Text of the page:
Inhuman Bondage links together the profits of slavery, the pain of the enslaved, and the legacy of racism.
Since its publication a decade ago,
Let the Nations Be Glad! has provided thousands of seminary students, missionaries, and pastors with a sound theological foundation for missions. Piper now offers a revised and expanded edition of this theological and biblical defense of God's supremacy in all things.
Why is the church so ineffectual and characterized by the mosaic generation as unchristian? The term born again has been devalued both in society and in the church. Recent social studies surveys have shown that those who regard themselves as born again Christians have the same tendency to divorce as people who aren't Christians at all! In these surveys, being born again is defined by what people say they believe.
What One Man Said to Another is, on one level, a series of extended conversations between friends. On another, it is a spoken autobiography of Richard Selzer, respected surgeon and writer, as recorded by New York artist and writer Peter Josyph.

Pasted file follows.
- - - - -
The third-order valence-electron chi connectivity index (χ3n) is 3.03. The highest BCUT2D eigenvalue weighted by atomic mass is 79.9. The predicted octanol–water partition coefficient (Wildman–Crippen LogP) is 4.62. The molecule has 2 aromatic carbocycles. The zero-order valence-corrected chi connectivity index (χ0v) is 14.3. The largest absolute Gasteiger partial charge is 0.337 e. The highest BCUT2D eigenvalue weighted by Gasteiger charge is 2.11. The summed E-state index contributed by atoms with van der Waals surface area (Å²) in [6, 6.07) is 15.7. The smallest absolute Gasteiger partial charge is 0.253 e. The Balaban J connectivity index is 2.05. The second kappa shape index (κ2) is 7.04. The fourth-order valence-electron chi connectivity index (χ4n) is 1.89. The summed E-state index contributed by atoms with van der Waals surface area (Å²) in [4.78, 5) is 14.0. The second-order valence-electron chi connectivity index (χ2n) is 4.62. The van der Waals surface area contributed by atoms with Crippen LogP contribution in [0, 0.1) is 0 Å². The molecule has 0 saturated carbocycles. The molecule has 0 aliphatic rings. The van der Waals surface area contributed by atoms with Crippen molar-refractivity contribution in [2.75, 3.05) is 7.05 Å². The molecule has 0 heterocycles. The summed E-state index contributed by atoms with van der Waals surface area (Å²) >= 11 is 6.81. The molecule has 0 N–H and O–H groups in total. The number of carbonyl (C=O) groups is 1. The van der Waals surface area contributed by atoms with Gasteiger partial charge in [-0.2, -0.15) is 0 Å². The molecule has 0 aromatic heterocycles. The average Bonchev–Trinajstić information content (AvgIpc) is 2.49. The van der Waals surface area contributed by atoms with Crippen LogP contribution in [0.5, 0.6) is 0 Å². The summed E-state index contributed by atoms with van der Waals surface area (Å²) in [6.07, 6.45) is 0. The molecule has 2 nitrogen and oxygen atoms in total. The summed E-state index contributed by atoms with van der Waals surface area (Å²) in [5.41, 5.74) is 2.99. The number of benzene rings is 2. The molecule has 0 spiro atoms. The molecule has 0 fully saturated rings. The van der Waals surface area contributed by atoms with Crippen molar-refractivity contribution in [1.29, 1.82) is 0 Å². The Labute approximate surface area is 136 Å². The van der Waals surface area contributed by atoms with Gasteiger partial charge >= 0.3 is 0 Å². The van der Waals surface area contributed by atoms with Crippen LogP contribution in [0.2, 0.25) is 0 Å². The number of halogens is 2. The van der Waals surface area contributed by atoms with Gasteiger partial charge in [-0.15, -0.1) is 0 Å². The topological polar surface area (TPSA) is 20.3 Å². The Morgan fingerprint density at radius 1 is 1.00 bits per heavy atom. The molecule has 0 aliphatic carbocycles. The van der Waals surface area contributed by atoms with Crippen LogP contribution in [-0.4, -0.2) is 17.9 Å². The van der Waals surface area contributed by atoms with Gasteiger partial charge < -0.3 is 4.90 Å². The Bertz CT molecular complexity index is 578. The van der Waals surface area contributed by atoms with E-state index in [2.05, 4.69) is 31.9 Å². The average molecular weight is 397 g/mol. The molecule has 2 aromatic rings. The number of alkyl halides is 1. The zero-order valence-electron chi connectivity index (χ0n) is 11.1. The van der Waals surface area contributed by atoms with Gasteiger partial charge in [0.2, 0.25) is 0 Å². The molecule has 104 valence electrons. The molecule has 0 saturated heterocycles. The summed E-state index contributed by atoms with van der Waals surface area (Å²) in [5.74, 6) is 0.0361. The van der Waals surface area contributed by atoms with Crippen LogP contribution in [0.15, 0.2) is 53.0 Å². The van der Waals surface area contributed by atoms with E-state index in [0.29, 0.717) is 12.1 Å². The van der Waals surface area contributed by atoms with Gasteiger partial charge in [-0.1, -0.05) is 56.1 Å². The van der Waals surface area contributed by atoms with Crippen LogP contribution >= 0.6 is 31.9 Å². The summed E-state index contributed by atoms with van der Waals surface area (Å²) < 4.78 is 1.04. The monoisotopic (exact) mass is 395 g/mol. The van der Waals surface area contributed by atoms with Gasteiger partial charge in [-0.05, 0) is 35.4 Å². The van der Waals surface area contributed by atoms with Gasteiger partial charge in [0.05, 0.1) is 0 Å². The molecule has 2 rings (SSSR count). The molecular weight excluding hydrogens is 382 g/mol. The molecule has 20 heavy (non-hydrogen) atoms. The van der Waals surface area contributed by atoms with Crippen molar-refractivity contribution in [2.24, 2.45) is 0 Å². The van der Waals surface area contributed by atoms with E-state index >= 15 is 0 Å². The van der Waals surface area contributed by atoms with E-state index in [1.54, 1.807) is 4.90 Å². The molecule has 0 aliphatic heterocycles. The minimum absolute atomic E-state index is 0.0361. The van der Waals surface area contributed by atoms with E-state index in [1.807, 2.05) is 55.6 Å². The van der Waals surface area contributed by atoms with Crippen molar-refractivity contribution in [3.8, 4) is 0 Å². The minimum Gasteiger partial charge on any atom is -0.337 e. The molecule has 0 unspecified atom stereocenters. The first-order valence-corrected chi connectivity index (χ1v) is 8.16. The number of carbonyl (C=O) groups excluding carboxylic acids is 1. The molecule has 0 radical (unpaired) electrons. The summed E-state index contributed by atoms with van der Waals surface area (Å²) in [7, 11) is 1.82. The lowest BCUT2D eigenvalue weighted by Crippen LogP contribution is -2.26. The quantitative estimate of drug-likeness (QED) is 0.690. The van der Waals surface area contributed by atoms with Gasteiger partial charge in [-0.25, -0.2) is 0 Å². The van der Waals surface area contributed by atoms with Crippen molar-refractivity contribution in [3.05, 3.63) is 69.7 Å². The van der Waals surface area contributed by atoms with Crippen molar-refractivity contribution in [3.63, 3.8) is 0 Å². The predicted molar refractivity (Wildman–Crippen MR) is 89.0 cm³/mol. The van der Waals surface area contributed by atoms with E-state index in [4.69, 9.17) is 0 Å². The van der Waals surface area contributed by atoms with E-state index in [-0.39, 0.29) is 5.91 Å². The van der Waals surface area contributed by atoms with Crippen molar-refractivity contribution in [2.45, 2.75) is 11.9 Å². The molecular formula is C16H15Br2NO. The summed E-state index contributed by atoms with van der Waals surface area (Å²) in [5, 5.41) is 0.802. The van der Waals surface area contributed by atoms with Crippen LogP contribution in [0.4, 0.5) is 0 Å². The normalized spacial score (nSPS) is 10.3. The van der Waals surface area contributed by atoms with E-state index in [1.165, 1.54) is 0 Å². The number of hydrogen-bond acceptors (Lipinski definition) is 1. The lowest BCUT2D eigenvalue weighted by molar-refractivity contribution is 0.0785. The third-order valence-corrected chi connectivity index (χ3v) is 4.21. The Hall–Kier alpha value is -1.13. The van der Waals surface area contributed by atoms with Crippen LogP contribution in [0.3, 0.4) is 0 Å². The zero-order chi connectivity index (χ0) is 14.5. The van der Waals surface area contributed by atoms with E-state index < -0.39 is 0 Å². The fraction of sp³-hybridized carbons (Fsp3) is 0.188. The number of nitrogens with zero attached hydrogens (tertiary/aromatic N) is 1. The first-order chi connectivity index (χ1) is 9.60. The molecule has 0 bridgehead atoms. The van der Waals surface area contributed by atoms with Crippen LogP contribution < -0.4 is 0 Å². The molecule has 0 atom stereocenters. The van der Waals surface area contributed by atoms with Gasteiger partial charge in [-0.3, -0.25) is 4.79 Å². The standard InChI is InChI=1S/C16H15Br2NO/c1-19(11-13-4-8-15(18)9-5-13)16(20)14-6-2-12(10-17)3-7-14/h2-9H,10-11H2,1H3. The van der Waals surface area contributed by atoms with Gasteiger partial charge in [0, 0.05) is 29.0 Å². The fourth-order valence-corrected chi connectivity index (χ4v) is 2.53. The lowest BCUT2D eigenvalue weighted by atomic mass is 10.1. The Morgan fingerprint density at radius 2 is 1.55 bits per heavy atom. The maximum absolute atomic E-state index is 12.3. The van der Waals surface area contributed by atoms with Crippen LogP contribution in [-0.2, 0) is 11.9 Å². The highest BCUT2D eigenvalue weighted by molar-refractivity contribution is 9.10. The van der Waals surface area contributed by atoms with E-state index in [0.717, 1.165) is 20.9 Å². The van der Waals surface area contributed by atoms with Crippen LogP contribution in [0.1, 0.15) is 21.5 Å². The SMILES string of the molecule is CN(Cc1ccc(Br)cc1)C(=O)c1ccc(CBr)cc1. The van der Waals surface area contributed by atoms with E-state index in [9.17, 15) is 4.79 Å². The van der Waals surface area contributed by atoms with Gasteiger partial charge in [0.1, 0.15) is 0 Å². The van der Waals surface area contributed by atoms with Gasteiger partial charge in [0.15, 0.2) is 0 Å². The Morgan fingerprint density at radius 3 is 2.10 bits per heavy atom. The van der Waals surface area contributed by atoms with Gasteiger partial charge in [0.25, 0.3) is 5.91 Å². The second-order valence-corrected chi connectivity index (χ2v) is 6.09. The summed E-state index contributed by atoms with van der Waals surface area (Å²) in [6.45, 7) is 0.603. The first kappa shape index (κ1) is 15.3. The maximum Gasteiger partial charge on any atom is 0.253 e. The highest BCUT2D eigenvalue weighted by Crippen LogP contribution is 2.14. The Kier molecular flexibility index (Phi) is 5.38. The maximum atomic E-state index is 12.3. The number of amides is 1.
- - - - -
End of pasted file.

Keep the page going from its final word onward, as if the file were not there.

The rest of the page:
This is an ambitious, meticulous examination of how U.S. foreign policy since the 1960s has led to partial or total cover-ups of past domestic criminal acts, including, perhaps, the catastrophe of 9/11. Peter Dale Scott, whose previous books have investigated CIA involvement in southeast Asia, the drug wars, and the Kennedy assassination, here probes how the policies of presidents since Nixon have augmented the tangled bases for the 2001 terrorist attack.
Charles Swindoll presents the Bible's real Moses-the Moses who tried to decline his assignment from God; the Moses who dazzled Pharaoh; the Moses who received the Ten Commandments; the Moses who was disobedient and weak; the Moses who was the greatest leader of God's people in all of history. Through his faith and selfless dedication, Moses continually chose to follow God's will through difficult and seemingly impossible situations. This is the fourth volume of Swindoll's "Great Lives" series.
After grounding readers in the important truths of Christ's deity and the gospel,
The Supremacy of Christ in a Postmodern World strives to help believers understand how to share these truths in a postmodern society. As readers begin to apply the lessons from this book, they will gain a practical, biblical vision of ministry for the 21st-century world.
One of the most famous pioneers in United States history, Daniel Boone (1734 - 1820) spent most of his life exploring and settling the American frontier. He was instrumental in finding and improving the first wilderness trails between the Carolinas and the west, allowing for the settlement of Kentucky. Later in his life, Boone moved his family west again, leading hundreds of settlers to new homes in Missouri.